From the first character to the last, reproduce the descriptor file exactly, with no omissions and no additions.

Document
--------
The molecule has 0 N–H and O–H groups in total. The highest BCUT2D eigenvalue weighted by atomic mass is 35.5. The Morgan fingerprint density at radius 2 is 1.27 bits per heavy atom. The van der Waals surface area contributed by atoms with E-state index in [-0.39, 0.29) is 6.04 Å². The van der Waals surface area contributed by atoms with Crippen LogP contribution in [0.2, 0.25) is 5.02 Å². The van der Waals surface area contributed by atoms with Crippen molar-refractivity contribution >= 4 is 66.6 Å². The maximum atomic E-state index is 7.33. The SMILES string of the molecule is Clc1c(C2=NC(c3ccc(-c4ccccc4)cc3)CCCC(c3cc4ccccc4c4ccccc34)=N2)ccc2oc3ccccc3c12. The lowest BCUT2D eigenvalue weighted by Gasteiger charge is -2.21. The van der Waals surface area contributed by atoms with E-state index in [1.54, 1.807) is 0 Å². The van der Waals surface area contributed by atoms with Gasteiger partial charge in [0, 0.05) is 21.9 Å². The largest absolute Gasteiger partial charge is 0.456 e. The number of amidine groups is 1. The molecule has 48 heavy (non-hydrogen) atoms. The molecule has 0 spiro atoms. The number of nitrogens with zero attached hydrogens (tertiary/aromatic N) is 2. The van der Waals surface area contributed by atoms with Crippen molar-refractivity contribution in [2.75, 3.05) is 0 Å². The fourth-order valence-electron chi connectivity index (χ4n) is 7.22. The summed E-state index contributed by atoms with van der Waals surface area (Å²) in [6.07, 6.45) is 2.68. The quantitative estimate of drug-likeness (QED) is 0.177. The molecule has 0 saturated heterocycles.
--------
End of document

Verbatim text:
The molecule has 0 N–H and O–H groups in total. The highest BCUT2D eigenvalue weighted by atomic mass is 35.5. The Morgan fingerprint density at radius 2 is 1.27 bits per heavy atom. The van der Waals surface area contributed by atoms with E-state index in [-0.39, 0.29) is 6.04 Å². The van der Waals surface area contributed by atoms with Crippen LogP contribution in [0.2, 0.25) is 5.02 Å². The van der Waals surface area contributed by atoms with Crippen molar-refractivity contribution >= 4 is 66.6 Å². The maximum atomic E-state index is 7.33. The SMILES string of the molecule is Clc1c(C2=NC(c3ccc(-c4ccccc4)cc3)CCCC(c3cc4ccccc4c4ccccc34)=N2)ccc2oc3ccccc3c12. The lowest BCUT2D eigenvalue weighted by Gasteiger charge is -2.21. The van der Waals surface area contributed by atoms with E-state index in [1.54, 1.807) is 0 Å². The van der Waals surface area contributed by atoms with Gasteiger partial charge in [0, 0.05) is 21.9 Å². The largest absolute Gasteiger partial charge is 0.456 e. The number of amidine groups is 1. The molecule has 48 heavy (non-hydrogen) atoms. The molecule has 0 spiro atoms. The number of nitrogens with zero attached hydrogens (tertiary/aromatic N) is 2. The van der Waals surface area contributed by atoms with Crippen molar-refractivity contribution in [2.75, 3.05) is 0 Å². The fourth-order valence-electron chi connectivity index (χ4n) is 7.22. The summed E-state index contributed by atoms with van der Waals surface area (Å²) in [6.07, 6.45) is 2.68. The quantitative estimate of drug-likeness (QED) is 0.177. The molecule has 0 saturated heterocycles.